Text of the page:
To the average person, America’s legal system can seem intimidating in its complexity. Even so, it’s possible to build an understanding of and appreciation for certain core concepts that impact many of us at some point.
Crime classification is a good example of this because it teaches us not only how different criminal acts are ordered in terms of their severity, but also how there are regional differences in the categorization of crimes, as well as the associated punishments.
To keep things simple, we’ll go through some fourth-degree offenses, and discuss their broader status across a few states.
Example: Fourth-degree crimes in New Jersey
Right out the gate, New Jersey bucks legal trends by not using the labels of ‘misdemeanor’ or ‘felony’ found elsewhere in the US. Instead, it opts for ‘disorderly person offenses’ for lower-level acts, and ‘indictable crimes’ for the more serious examples.
There are several offenses that classify as a 4th-degree crime in NJ, including shoplifting, marijuana distribution, aggravated assault with a deadly weapon, and property damage below a value of $2,000. If found guilty, you could face up to 18 months behind bars, and a fine of up to $10,000.
Example: Class four felonies in California
Over on the west coast, fourth-degree crimes are indeed defined as felonies, and they sit at the lower end of the spectrum in terms of their comparative severity, with class one felonies being the most serious.
Violent crimes including manslaughter and vehicular homicide, as well as non-violent crimes like possession of illegal drugs and perjury, are considered class four felonies in California. It can also cover things like cybercrime, although this is still an area that the law is playing catch-up to at the moment.
It’s worth noting that there’s also an allowance for class four felonies to potentially be reclassified as misdemeanors, depending on the facts of the case and the circumstances surrounding it. For instance, DUIs are considered class four but could be downgraded at the discretion of the authorities involved.
Example: Felonies in Florida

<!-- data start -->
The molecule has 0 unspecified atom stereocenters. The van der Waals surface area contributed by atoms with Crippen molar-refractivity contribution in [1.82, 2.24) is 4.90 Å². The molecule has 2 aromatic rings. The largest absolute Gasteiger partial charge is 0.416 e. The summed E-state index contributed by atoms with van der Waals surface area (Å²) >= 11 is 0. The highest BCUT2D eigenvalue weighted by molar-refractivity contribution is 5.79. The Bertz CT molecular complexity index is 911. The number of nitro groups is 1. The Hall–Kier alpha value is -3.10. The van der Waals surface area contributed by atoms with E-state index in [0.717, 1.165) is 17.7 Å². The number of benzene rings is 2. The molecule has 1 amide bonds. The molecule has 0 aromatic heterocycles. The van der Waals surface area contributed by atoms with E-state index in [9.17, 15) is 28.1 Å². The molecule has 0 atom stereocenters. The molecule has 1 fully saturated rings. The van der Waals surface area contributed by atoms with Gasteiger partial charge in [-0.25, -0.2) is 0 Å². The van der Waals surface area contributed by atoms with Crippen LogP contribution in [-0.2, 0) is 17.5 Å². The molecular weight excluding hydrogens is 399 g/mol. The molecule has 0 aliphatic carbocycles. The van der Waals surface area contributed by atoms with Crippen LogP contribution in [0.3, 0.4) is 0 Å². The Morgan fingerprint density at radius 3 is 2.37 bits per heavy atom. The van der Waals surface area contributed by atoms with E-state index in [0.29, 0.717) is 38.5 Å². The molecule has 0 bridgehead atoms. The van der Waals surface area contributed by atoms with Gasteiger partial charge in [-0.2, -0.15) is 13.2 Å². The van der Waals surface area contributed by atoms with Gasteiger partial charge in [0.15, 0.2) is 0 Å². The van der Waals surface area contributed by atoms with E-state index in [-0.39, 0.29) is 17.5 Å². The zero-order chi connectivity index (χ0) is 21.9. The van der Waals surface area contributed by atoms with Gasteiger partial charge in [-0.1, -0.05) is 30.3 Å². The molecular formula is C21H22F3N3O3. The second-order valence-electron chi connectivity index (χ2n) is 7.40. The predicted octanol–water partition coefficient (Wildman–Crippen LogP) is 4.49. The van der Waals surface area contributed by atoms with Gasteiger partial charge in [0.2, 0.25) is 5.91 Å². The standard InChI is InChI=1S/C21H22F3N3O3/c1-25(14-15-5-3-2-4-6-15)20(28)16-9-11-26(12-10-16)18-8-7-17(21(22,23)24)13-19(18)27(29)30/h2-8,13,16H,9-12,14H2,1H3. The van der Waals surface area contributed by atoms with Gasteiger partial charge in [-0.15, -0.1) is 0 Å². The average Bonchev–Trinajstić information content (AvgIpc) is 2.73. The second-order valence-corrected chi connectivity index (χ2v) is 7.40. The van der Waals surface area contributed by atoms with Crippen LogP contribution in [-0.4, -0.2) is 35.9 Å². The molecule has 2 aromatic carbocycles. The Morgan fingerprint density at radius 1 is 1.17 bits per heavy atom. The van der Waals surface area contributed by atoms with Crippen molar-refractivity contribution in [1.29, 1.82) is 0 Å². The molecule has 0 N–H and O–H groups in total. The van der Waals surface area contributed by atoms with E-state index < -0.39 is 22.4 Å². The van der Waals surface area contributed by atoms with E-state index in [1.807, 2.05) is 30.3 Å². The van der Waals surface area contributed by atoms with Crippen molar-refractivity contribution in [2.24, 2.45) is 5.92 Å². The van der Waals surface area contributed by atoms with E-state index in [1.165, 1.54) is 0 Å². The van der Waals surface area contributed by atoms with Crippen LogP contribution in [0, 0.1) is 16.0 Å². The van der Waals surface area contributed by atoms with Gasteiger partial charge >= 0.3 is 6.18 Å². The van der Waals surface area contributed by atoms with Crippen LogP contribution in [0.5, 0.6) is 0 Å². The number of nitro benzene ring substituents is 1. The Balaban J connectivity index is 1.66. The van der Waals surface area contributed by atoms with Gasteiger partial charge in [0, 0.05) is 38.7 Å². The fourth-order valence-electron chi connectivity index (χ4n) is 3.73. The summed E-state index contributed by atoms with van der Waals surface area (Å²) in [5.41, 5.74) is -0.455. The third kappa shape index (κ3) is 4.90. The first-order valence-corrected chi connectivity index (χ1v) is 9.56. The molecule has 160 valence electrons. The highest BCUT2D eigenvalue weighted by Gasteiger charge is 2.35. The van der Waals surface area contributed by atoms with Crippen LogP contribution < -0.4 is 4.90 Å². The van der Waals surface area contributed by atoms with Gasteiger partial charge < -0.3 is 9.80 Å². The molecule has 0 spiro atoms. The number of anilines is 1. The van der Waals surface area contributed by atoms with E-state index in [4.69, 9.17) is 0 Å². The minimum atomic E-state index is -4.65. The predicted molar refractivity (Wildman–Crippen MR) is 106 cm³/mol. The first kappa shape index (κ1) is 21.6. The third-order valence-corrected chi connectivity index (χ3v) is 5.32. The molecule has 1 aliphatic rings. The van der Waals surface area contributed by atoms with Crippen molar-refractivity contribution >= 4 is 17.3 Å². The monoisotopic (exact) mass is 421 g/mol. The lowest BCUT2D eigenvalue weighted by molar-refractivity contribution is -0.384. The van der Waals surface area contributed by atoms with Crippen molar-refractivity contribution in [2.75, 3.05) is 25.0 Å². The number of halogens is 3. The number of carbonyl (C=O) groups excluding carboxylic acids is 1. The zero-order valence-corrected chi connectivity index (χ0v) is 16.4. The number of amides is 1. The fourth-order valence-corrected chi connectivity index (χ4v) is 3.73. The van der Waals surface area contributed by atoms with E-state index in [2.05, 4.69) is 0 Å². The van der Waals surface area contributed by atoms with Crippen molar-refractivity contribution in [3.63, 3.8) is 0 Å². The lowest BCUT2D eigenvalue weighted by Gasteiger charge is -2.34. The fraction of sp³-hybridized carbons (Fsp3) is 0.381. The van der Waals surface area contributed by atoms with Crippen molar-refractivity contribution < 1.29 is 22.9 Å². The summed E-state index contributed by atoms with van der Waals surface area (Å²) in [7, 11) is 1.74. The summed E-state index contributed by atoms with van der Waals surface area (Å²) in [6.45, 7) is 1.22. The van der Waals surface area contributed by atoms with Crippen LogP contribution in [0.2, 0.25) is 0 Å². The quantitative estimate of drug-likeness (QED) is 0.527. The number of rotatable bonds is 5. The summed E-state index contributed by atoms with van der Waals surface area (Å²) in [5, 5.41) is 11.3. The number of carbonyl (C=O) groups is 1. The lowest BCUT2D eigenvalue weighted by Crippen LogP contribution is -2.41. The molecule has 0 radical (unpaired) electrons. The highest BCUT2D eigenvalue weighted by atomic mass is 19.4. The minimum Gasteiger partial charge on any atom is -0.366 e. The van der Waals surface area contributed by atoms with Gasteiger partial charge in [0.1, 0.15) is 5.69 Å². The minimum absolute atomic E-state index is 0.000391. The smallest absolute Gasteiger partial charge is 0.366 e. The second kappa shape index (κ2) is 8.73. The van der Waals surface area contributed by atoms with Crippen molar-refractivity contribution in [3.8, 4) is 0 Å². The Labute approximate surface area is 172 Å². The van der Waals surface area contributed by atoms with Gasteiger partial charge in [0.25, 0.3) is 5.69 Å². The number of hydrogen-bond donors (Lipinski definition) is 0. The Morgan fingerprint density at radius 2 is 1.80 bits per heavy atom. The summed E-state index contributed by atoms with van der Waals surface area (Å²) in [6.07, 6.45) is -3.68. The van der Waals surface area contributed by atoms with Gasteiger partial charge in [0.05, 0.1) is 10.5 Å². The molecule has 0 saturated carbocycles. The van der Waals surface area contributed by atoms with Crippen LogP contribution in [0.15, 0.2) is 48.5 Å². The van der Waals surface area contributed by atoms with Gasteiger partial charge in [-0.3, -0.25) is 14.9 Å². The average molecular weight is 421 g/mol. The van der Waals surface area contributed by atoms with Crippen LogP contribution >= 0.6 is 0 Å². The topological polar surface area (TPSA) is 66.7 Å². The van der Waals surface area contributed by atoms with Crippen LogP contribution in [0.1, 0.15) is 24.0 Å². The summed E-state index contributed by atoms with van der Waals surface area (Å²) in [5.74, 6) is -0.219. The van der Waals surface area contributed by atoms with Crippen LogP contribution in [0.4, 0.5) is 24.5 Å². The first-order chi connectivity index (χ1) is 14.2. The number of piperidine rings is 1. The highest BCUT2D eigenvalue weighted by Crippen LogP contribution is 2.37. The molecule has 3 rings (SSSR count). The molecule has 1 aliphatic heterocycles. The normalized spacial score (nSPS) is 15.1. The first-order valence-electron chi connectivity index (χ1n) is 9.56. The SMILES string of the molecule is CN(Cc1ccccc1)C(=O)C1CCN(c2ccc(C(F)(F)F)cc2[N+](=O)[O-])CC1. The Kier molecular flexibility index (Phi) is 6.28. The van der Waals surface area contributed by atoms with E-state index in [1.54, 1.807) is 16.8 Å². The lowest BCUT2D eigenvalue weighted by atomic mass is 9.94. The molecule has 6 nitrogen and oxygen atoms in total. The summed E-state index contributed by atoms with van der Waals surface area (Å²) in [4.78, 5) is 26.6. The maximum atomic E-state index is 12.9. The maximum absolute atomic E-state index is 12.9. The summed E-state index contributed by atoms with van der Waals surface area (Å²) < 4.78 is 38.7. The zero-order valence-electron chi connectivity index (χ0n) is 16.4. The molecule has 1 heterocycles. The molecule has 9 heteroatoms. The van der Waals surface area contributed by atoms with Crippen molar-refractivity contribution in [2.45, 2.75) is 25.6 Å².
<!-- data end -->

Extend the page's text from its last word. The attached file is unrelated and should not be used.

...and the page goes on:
Another outlier in terms of felony classifications in Florida, but only because of how it refers to the different tiers of criminal acts it recognizes.
The lowest level here is felonies of the third degree, although, in reality, this is the fourth level because there is one above first-degree felony, which is known as a life felony.
Theft of a vehicle, trespassing on private property while carrying a firearm, and aggravated stalking all get covered by the banner of felonies of the third degree in this state.
Furthermore, there are enhanced sentences for any person who has already got at least two felony convictions on their record, which will increase the fine and the jail time that they’re liable to receive if they are convicted again in the future.
How do handle criminal accusations, felony charges, and other unwanted repercussions
No matter what part of the country you live in, or where you are accused of a crime, you need a good lawyer who specializes in the type of felony or misdemeanor that’s landed in your lap.
It’s also unwise to assume that you know all there is to know about the legal system in your local area, just because you’ve had experience with it in the past, or you know someone who’s been involved with it beforehand.
There’s no point in taking any chances because your freedom and your finances will be on the line, so listen to expert advice and use your right to silence.